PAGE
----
¡VIDA! The Seventh Annual Mujer Latina Breast Cancer Conference will be held at Apollo Community School with the addition of new workshops for men, including cancer prevention for men and when your loved one has cancer, and for adolescent girls, body image and cancer prevention, as well as an extensive educational program on breast health delivered in Spanish and English. Topics will include cancer screening, understanding your risk factors, treatment options, and survivorship.
In collaboration with the Well Woman HealthCheck Program, the event hopes to bring together breast cancer survivors as well as all Latinas interested in learning more about breast health and breast cancer.
· ¡VIDA! The Seventh Annual Mujer Latina Breast Cancer Conference
· Saturday, Oct. 6, from 8 a.m. to 1 p.m.
· Apollo Community School, 265 W. Nebraska St., Tucson
· Free admission, complimentary breakfast and lunch
· Advanced registration suggested at www.vida.arizona.edu or by calling (520) 626-0331 or email firstname.lastname@example.org
The conference, founded and directed by Ana María López, MD, MPH, associate dean of outreach and multicultural affairs and professor of medicine and pathology at the University of Arizona and the University of Arizona Cancer Center, has as its goal “to bring free bilingual breast health information to the Latino community,” says Dr. López. Although the incidence of breast cancer in Latinas appears to be lower than in non-Latinas in the United States, the rate appears to be increasing. Breast cancer has surpassed cervical cancer as the number one cancer killer of women.
Latinas have overall poorer outcomes from breast cancer. This may be related to multiple factors, many of which are present simultaneously: lack of screening, delay in presentation, fear, lack of health insurance, limited English proficiency, distrust of the health care system, lack of awareness of personal risk for breast cancer, fatalistic attitudes towards illness. Other social factors, such as lack of transportation, inability to take time off from work, and lack of childcare or elder care may contribute to poorer breast cancer outcomes among Latinas.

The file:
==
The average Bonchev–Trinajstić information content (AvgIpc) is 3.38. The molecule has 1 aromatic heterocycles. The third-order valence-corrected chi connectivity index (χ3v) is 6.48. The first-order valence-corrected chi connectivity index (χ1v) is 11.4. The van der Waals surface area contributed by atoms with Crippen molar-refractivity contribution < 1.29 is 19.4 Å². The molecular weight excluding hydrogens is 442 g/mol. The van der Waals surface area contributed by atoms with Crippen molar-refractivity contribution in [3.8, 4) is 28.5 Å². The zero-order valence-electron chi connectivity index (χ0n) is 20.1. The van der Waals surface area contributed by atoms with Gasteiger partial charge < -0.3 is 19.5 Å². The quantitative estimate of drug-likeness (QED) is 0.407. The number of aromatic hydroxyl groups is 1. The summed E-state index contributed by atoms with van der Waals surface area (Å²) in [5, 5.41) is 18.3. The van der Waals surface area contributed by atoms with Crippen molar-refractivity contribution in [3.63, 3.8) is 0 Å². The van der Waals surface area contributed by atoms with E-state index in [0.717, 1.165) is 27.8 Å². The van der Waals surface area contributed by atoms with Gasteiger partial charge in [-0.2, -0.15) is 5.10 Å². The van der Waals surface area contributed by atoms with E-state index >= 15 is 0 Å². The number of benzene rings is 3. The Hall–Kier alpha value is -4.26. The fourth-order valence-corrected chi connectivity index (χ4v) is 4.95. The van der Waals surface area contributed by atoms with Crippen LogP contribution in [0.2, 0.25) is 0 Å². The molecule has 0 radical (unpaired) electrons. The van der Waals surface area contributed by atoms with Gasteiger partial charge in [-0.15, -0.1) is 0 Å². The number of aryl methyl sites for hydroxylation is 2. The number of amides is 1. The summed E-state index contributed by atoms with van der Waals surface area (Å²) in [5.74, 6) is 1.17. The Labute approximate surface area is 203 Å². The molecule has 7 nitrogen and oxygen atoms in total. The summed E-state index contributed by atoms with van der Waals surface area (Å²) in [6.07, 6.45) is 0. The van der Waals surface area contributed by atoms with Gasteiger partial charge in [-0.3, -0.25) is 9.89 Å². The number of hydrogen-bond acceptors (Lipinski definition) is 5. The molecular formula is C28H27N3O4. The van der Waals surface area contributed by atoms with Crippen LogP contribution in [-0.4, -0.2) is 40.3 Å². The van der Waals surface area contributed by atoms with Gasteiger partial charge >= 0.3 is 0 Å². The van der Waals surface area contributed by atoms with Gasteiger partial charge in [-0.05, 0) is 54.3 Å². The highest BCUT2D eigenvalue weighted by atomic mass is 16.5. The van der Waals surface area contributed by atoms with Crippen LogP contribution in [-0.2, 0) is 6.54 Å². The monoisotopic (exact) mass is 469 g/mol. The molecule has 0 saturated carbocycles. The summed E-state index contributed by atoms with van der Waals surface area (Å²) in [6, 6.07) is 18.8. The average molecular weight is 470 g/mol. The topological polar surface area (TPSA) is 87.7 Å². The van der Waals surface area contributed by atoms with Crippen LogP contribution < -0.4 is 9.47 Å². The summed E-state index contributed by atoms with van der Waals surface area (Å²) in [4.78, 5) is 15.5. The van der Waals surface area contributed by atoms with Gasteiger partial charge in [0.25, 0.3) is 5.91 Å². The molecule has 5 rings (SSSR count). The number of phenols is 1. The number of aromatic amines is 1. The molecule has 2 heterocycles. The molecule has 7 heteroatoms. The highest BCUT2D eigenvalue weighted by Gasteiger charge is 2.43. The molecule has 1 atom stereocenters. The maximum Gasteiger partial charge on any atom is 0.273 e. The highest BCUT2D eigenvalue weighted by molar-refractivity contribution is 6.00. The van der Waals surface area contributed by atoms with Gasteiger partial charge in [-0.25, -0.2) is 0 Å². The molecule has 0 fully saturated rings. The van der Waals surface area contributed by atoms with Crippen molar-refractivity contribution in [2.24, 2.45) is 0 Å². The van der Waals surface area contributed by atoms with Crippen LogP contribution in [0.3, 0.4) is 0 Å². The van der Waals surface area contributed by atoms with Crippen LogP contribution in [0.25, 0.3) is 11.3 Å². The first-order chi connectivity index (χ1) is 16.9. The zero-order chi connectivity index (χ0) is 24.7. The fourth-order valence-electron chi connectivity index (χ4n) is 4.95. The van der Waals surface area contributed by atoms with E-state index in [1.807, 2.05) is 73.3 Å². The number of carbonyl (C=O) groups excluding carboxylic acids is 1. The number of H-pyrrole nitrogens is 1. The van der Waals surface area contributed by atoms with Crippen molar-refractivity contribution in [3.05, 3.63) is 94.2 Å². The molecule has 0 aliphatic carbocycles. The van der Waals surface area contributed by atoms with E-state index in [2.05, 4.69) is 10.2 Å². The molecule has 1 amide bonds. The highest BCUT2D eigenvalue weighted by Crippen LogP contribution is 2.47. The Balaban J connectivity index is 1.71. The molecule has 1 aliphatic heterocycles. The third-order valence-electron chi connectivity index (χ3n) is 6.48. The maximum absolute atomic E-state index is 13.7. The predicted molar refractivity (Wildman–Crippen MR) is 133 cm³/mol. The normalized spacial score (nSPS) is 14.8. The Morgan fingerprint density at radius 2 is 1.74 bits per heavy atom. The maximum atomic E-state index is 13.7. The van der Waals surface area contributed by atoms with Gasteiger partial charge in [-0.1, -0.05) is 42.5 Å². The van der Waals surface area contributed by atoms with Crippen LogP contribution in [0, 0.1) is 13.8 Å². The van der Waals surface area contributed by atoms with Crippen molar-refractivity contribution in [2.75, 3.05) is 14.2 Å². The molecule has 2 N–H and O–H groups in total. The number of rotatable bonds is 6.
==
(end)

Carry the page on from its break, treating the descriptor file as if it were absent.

The conference hopes to emphasize risk awareness and early diagnosis as a means to improve survivorship. Says Dr. López, “Patients want to preserve their own health, want to preserve their family’s health, and want to preserve their community’s health. We must provide patients with the tools to support these goals.”
The conference is supported by The Southern Arizona Affiliate of the Susan G. Komen Breast Cancer Foundation, University of Arizona Cancer Center, Arizona Telemedicine Program, Well Woman HealthCheck Program, Laura Carrillo Breast Cancer Foundation, and El Rio Community Health Center.
The University of Arizona Cancer Center is the only National Cancer Institute-designated Comprehensive Cancer Center headquartered in Arizona. With primary locations at the University of Arizona in Tucson, the Cancer Center has more than a dozen research and education offices in Phoenix and throughout the state and 300 physician and scientist members work together to prevent and cure cancer. For more information, go to www.arizonacancercenter.org